SEO Tips: Improving Site Speed

We show you ways to increase the speed of your site, which will hopefully improve your search engine results.

Back in April of 2010, Google let the world know that site speed affects web search ranking. The slower your site, the worse off your SEO will be.

But that’s just the beginning. Like Google guru (and employee) Matt Cutts explained, SEO is just one reason to ramp up your site’s page speed. A recent study by showed these frightening figures:

  • 40% of customers will leave a site if it takes longer than three seconds to load. 80% won't be back.
  • A one second delay leads to 7% loss in conversions and 11% decline in page views.
  • The average online customer expects a page to load in two seconds or less.

Walmart discovered that when it increased the performance of its website by 100ms, revenue grew by one-percent. Amazon saw similar results.

But how do you know if you even have a slow site?

How to Diagnose a Slow Site

Google has a free tool called PageSpeed Insights. You can use it to test how fast your site loads.

You start by punching in your website’s URL.

Then you click the “Analyze” button and wait for the results -- a score out of 100 for both the mobile and desktop version of your site. You’ll see suggestions on what you should fix and tips on how to make the repairs.

Another great tool is the Pingdom Website Speed Test. It lets you test from different geographical locations, like New York City, Dallas, and San Jose. Just press the “Settings” button open up the dropdown.

This tool gives your website a performance grade and a breakdown on what areas of your site are holding you back.

The site’s Page Analysis tab shows which content types are taking the longest to load on your site. Just like Google’s tool, this is free to use. Pingdom does offer services that you have to pay for (like automatic, daily site tests), but you can use the free speed test as many times as you want.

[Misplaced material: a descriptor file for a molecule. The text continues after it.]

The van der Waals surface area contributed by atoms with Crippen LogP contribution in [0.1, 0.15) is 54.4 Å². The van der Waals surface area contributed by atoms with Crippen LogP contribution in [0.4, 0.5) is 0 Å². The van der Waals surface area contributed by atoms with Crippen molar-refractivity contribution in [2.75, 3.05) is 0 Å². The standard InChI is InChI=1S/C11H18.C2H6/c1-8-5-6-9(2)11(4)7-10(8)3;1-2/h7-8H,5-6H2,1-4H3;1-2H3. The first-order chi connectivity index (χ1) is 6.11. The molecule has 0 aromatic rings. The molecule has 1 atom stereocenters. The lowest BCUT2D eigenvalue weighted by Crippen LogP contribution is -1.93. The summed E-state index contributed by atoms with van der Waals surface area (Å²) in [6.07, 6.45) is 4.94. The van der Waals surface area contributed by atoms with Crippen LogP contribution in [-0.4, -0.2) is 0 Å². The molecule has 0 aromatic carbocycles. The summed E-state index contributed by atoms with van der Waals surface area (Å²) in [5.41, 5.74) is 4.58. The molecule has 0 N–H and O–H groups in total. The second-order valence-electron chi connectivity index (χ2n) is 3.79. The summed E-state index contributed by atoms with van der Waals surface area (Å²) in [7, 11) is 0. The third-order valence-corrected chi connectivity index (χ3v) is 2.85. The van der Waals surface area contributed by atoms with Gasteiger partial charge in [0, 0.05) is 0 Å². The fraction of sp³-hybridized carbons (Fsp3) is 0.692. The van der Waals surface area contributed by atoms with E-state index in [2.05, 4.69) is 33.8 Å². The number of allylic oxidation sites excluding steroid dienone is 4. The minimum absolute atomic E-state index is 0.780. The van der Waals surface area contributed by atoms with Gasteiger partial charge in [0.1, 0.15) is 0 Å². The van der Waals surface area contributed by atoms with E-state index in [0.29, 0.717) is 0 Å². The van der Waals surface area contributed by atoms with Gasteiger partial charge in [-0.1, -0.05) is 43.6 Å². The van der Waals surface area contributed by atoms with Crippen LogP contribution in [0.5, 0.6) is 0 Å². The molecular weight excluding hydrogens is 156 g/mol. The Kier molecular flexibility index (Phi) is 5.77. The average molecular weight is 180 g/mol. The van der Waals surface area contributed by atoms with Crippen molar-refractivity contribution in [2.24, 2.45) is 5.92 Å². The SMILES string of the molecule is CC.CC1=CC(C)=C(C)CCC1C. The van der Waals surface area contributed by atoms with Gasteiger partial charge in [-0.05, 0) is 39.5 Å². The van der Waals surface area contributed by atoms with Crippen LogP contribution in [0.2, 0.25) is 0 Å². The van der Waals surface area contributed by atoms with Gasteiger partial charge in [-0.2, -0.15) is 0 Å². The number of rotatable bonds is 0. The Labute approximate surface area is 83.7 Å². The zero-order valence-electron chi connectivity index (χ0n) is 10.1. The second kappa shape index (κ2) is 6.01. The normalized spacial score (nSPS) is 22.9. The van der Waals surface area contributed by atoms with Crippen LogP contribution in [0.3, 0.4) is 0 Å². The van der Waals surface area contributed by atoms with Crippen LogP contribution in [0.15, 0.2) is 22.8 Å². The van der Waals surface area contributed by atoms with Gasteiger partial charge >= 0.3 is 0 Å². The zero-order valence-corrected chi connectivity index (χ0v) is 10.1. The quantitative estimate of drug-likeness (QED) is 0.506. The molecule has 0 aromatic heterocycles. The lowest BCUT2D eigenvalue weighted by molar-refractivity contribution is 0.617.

How to Speed Up Your Site

Both Pingdom’s Website Speed Test and Google PageSpeed Insights will pinpoint issues on your site and organize them by seriousness, so you’ll know which problems to address first.

You probably don’t need to fix all of the issues that Google and Pingdom find. As long as your site is in the high 80s or above and loading in about two seconds, you should be good. (We tested and it got a 73 out of 100 on PageSpeed and a 78 out of 100 on Pingdom, but still managed to load in well under two seconds). You might get there by fixing just the serious issues.

If your site is slow, here are the most likely reasons why:

  • You have a bulky site design. Yahoo said that front-end downloads (images, scripts, stylesheets, etc.) account for 80% of a page’s download time. So one way to speed up your site is to simplify the front end. You can do that by reducing scripts, using images with smaller file sizes (think kilobytes instead of megabytes), and combining style sheets. Remember, the simpler your site’s design, the faster it’ll load.
    • Try to use just one external style sheet. This site will show you how many external CSS files your site is currently using. If you’re using more than one, consider combining them to reduce the time it takes for your page to load. 
  • Your pages aren’t compressed. You can reduce the bandwidth of your site by compressing the pages, but first you’ll need to make sure your server can compress files into a zip format. Yahoo says doing this can reduce download time by upwards of 70-percent.
  • Your code hasn’t been optimized. When you run a Google PageSpeed Insights test, you should see this sentence at the bottom of the Suggestions Summary: “Download optimized image, JavaScript, and CSS resources for this page.” Click on the embedded hyperlink to get an optimized version of your code.
  • You aren’t using a CDN. A content delivery network (CDN) can increase site speed. The idea is pretty simple: when you use a CDN, your site’s data is copied to multiple servers located all across the country, so when a user goes to your website, the CDN’s closest server sends them your website’s data. Because the CDN’s server will be geographically closer to the user, the data should load faster.
  • You have a slow server response time. According to Google, “Server response time measures how long it takes to load the necessary HTML to begin rendering the page from your server, subtracting out the network latency between Google and your server.” Ideally, this should be less than 200ms. The PageSpeed Insights test should tell you if yours takes longer than that. Reasons for an undesired response time include slow database queries, memory starvation, resource CPU starvation, slow application logic, and slow routing.
    • You can decrease your server response time by either making improvements to the hosting you are already using or by spending more on better hosting. The decision that’s right for you likely depends on how much traffic you are receiving.

We hope these tips will help you optimize your site. Even after you speed it up, you should still monitor it. Site speed can fluctuate and you don’t want to be the last one to know your site is running slow.